MB: It means to me that I am doing something new, that I’m doing something they would want to copy. When I teach design, I have all these young people wanting to know about my new designs, not the old ones. That makes me feel good, that I can still be as creative as people much younger than I am.
FN: You’ve done a number of designer collaborations. Do you have any new ones in the works?
MB: There are a number of American designers we work with, people such as Thakoon, Rag & Bone, Band of Outsiders. In Europe, we do Aquascutum and are in discussions with some other designers. I like collaborating with designers. It’s always good to see a fresh take, a new angle.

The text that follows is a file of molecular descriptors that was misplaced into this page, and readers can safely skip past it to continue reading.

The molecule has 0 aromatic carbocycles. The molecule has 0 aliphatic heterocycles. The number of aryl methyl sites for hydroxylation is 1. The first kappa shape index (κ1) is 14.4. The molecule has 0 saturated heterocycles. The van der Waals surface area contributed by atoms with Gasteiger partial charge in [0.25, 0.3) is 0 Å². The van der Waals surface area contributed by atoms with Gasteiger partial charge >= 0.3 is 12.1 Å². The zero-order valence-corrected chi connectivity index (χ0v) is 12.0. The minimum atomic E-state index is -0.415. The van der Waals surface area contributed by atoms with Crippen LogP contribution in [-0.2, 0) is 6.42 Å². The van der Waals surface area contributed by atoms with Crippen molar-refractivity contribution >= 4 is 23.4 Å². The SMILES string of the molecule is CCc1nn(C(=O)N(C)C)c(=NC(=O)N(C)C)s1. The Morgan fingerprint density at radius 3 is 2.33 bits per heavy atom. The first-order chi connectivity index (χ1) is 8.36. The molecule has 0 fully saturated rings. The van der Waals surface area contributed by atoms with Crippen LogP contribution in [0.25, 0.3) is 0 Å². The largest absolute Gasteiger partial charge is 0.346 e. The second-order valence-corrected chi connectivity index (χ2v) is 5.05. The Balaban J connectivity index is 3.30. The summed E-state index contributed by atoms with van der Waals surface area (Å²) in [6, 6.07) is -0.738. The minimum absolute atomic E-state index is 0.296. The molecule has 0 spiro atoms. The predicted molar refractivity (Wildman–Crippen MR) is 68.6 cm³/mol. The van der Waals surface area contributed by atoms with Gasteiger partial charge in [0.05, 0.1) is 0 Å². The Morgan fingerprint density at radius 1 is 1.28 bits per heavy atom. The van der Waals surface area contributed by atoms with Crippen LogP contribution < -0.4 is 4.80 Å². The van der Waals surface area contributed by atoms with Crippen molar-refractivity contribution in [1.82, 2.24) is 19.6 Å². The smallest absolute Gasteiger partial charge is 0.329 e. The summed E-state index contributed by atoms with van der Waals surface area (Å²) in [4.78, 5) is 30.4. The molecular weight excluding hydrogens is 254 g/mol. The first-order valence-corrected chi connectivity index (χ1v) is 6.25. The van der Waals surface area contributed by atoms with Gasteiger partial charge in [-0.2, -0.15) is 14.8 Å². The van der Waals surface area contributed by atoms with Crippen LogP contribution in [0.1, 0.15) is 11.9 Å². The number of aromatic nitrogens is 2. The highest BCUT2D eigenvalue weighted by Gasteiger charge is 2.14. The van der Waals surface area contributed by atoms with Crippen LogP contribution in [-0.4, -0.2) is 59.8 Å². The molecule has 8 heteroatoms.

FN: Were you surprised about the attention your blue satin pump got in the “Sex and the City” film?
MB: I’ve been doing that shoe for a million years. The only thing that changed was the buckle. It is a pretty shoe, but it isn’t particularly exciting. [I’m amazed] that you have lines of people, even in Europe, asking for this shoe.
FN: After visiting Los Angeles again, are you still turned off by today’s young celebrities?
MB: It’s not that I disapprove of modern celebrities. I met some wonderful young new girls at the event. Lucy Liu is adorable. It’s the culture that blows anybody into a celebrity after two minutes that I am against.
FN: What were your most memorable moments from your trip?
MB: It was wonderful catching up with Los Angeles. And of course, the Walk of Style event was memorable. I was scared of it all at first, to be honest, but I have to say, seeing my silly drawings blown up all over Los Angeles did leave an impression on me. I always love Los Angeles. … It’s the city of movies, and as everyone knows, I am a big fan.